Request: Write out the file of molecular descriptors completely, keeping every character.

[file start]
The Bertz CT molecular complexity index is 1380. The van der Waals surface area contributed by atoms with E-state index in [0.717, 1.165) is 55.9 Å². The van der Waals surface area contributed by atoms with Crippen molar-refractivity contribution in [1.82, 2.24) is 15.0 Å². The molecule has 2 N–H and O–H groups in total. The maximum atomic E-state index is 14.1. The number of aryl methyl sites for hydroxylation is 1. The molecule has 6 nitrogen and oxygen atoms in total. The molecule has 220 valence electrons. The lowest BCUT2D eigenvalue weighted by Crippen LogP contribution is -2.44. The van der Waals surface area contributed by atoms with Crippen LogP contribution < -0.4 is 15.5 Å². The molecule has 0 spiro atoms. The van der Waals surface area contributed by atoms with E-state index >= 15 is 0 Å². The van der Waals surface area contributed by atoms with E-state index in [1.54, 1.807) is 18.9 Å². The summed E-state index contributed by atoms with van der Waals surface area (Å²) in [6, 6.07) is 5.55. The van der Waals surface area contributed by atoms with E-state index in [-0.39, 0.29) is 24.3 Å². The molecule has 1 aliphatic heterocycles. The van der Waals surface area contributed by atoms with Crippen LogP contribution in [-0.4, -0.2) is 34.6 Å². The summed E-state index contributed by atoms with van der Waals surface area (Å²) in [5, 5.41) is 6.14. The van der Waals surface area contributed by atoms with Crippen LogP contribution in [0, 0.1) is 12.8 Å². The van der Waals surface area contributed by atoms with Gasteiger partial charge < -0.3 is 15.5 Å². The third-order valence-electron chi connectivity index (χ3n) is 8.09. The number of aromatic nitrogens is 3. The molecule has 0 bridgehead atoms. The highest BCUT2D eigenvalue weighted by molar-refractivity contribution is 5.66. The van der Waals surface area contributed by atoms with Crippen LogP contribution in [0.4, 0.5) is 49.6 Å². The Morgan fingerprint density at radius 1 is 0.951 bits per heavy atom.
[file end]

The Bertz CT molecular complexity index is 1380. The van der Waals surface area contributed by atoms with E-state index in [0.717, 1.165) is 55.9 Å². The van der Waals surface area contributed by atoms with Crippen molar-refractivity contribution in [1.82, 2.24) is 15.0 Å². The molecule has 2 N–H and O–H groups in total. The maximum atomic E-state index is 14.1. The number of aryl methyl sites for hydroxylation is 1. The molecule has 6 nitrogen and oxygen atoms in total. The molecule has 220 valence electrons. The lowest BCUT2D eigenvalue weighted by Crippen LogP contribution is -2.44. The van der Waals surface area contributed by atoms with Crippen LogP contribution < -0.4 is 15.5 Å². The molecule has 0 spiro atoms. The van der Waals surface area contributed by atoms with E-state index >= 15 is 0 Å². The van der Waals surface area contributed by atoms with E-state index in [1.54, 1.807) is 18.9 Å². The summed E-state index contributed by atoms with van der Waals surface area (Å²) in [6, 6.07) is 5.55. The van der Waals surface area contributed by atoms with E-state index in [-0.39, 0.29) is 24.3 Å². The molecule has 1 aliphatic heterocycles. The van der Waals surface area contributed by atoms with Crippen LogP contribution in [-0.4, -0.2) is 34.6 Å². The summed E-state index contributed by atoms with van der Waals surface area (Å²) in [5, 5.41) is 6.14. The van der Waals surface area contributed by atoms with Crippen LogP contribution in [0, 0.1) is 12.8 Å². The van der Waals surface area contributed by atoms with Gasteiger partial charge < -0.3 is 15.5 Å². The third-order valence-electron chi connectivity index (χ3n) is 8.09. The number of aromatic nitrogens is 3. The molecule has 0 bridgehead atoms. The highest BCUT2D eigenvalue weighted by molar-refractivity contribution is 5.66. The van der Waals surface area contributed by atoms with Crippen LogP contribution in [0.4, 0.5) is 49.6 Å². The Morgan fingerprint density at radius 1 is 0.951 bits per heavy atom.